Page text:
Photo by Kelly Sullivan: People came out again to the Frank Wagner chimney to witness the Vaux’s Swifts as they stopped in Monroe on their way to southern Mexico and Costa Rica.
Photo by Kelly Sullivan: People came out again to the Frank Wagner chimney to witness the Vaux’s Swifts as they stopped in Monroe on their way to southern Mexico and Costa Rica.

The Sky Valley saw some big strides in 2017. This year alone hundreds of acres of land were preserved for public use.

Nonprofit Forterra announced funds needed to acquire property from Weyerhaeuser were raised to save the aesthetic of the Lake Serene Trail. The Seattle-based organization, which works to protect keystone lands, had until Oct. 30 to gather $275,000.

“Thanks to you, the trees along the trail will be protected from logging and public access to the trail will never again be restricted,” Forterra stated in a message to the more than 600 community members who donated.

Just down the highway, the proponents of Heybrook Ridge finally celebrated its preservation. It was almost exactly 11 years after the first notice of proposed logging was posted at the Index General Store.

The grand opening of the roughly 145-acre Heybrook Ridge County Park in Index was held in October. Snohomish County Parks, Recreation and Tourism staff credited Index-based nonprofit Friends of Heybrook Ridge as largely responsible for the effort. The group had to raise $1.2 million to purchase the swath. Many agencies and organizations were involved in the work, but an anonymous donor who contributed $500,000 gave the project a major leg up.

Another local coalition saw some success with the long-planned Singletary Timber Sale. Snohomish County Superior Court Judge Millie Judge decided in late summer to uphold an appeal of the sale by three environmental groups. Her ruling requires the Department of Natural Resources to conduct another State Environmental Policy Act (SEPA) review of the acreage.

Friends of the Wild Sky, the Pilchuck Audubon Society and the Skykomish Environmental and Economic Alliance (SVENA) hoped the lawsuit filed this spring would stop the logging altogether. They believed the lawsuit might inspire development of an alternative route to make use of the land.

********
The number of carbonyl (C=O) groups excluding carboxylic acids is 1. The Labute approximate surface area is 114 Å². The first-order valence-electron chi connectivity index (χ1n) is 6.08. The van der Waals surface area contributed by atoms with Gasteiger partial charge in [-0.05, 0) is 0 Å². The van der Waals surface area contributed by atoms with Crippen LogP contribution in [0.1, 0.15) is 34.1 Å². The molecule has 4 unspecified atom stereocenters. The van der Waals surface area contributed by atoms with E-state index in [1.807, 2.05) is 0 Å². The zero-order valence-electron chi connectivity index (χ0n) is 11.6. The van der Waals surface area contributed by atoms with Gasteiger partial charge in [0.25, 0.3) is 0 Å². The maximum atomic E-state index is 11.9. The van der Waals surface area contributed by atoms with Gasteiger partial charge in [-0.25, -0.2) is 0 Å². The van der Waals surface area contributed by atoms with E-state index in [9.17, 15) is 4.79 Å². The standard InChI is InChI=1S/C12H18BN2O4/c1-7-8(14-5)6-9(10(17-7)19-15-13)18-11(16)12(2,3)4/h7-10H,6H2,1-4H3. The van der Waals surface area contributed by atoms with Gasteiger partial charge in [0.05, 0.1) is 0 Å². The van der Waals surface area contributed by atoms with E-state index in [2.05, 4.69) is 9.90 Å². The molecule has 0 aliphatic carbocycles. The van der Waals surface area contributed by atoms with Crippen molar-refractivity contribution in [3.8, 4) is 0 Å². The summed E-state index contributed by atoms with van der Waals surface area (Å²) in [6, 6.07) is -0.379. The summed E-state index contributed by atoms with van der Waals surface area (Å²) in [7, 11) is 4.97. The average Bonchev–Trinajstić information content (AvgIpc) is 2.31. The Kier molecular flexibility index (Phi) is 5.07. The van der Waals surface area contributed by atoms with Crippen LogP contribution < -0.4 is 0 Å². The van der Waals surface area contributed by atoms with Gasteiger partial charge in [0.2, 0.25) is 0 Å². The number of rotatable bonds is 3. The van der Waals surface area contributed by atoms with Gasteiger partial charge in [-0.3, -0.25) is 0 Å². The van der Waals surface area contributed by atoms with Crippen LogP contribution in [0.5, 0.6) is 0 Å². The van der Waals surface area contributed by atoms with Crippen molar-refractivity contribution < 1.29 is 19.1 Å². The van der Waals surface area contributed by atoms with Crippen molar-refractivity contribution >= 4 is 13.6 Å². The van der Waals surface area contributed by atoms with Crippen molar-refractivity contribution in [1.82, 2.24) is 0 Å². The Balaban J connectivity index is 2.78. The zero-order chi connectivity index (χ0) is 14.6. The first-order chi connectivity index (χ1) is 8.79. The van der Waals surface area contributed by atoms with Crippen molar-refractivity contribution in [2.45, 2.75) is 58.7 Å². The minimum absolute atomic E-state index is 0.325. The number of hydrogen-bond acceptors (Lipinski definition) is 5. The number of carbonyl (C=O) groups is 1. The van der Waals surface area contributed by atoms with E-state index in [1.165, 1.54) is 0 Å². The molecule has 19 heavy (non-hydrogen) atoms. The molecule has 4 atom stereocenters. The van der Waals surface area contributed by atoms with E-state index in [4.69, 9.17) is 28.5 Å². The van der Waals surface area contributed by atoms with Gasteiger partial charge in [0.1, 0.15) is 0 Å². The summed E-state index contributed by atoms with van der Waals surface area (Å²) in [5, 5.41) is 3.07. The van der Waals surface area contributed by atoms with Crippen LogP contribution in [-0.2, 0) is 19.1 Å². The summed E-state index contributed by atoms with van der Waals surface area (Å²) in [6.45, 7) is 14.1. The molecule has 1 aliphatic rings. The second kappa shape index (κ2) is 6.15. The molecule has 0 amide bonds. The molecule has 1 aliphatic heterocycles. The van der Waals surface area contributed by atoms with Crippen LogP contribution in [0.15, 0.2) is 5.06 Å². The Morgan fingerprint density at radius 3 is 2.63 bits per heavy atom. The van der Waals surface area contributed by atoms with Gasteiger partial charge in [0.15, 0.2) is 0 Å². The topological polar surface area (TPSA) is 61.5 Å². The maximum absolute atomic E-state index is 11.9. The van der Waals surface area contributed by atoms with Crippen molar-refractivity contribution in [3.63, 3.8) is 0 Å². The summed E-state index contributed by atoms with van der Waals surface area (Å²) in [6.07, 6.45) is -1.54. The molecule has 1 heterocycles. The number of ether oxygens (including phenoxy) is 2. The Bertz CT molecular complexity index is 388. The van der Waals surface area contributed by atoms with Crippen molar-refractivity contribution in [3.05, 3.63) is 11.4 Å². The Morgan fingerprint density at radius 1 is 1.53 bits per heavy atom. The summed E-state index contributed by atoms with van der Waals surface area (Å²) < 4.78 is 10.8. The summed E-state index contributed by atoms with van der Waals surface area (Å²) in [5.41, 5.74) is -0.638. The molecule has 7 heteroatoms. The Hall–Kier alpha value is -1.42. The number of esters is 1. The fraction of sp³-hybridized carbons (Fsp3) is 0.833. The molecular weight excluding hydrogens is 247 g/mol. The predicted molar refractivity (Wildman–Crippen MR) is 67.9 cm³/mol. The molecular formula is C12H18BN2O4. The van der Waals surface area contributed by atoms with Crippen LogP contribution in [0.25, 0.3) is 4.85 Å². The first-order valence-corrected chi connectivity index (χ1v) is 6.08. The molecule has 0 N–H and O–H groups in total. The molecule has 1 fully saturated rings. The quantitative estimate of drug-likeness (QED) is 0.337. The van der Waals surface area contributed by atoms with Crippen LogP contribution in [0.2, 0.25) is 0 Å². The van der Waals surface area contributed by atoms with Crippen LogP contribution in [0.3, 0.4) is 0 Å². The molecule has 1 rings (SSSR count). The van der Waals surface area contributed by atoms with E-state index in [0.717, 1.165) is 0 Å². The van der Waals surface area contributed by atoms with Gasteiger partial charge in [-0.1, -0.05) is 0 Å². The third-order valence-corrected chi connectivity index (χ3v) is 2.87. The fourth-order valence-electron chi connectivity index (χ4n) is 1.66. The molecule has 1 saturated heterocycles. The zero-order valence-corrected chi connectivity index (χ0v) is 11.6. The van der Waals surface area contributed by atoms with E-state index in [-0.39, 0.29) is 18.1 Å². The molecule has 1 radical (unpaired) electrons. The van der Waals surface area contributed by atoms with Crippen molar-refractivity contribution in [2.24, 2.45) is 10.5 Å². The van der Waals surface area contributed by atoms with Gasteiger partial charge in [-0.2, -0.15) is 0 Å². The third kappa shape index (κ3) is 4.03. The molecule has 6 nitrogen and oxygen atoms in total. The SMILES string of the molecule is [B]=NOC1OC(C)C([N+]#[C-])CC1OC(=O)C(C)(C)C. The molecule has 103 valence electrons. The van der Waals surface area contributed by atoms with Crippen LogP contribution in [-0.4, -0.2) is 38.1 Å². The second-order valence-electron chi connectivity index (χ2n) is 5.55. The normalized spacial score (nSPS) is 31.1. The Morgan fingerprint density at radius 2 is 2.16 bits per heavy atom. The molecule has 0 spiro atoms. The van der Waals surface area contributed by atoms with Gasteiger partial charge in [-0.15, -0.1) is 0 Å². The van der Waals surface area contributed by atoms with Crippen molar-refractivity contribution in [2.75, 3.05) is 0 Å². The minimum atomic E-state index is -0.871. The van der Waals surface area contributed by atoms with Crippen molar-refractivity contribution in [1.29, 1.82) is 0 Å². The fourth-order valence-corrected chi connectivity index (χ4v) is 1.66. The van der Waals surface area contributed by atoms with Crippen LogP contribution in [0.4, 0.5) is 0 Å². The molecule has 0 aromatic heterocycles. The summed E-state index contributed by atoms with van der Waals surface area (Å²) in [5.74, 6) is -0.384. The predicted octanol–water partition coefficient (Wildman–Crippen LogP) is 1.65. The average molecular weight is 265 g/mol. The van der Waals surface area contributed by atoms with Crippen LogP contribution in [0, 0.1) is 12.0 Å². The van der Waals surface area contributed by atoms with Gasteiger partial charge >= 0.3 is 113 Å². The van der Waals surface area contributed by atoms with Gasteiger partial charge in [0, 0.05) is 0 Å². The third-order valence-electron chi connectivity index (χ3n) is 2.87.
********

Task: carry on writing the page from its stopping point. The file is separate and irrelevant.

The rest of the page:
Many lives were lost this year in the same wild places that so many worked to preserve.

In July the Snohomish County Medical Examiner’s Office identified a body recovered from the Skykomish River as that of Shauna R. Geffon. She was a 25-year-old Texas woman who disappeared in the water east of Index on June 27. The incident came less than two weeks after 49-year-old Adrian B. Jovanovic fell in the water at the same spot at Sunset Falls. He had been out walking in the area with his girlfriend.

That same month the Snohomish County Sheriff’s Office Search and Rescue Unit recovered the body of a 37-year-old Monroe man from an island on the Skykomish River, and fishermen out boating spotted the body of 70-year-old Olaf Eriksen, who went missing after he had taken his usual walk from his home.

In September a man was pulled from the waterway still alive after being submerged for 30 minutes. He later died.

Later that month a 32-year-old Seattle man, Yuri Natanzon, fell in near Wallace Falls inside the state park and died. An 18-year-old girl also died in late July after she fell into the water. Haylei Hughes was crossing Wallace River on July 26 with friends when she slipped.

Local agencies responded to other major incidents.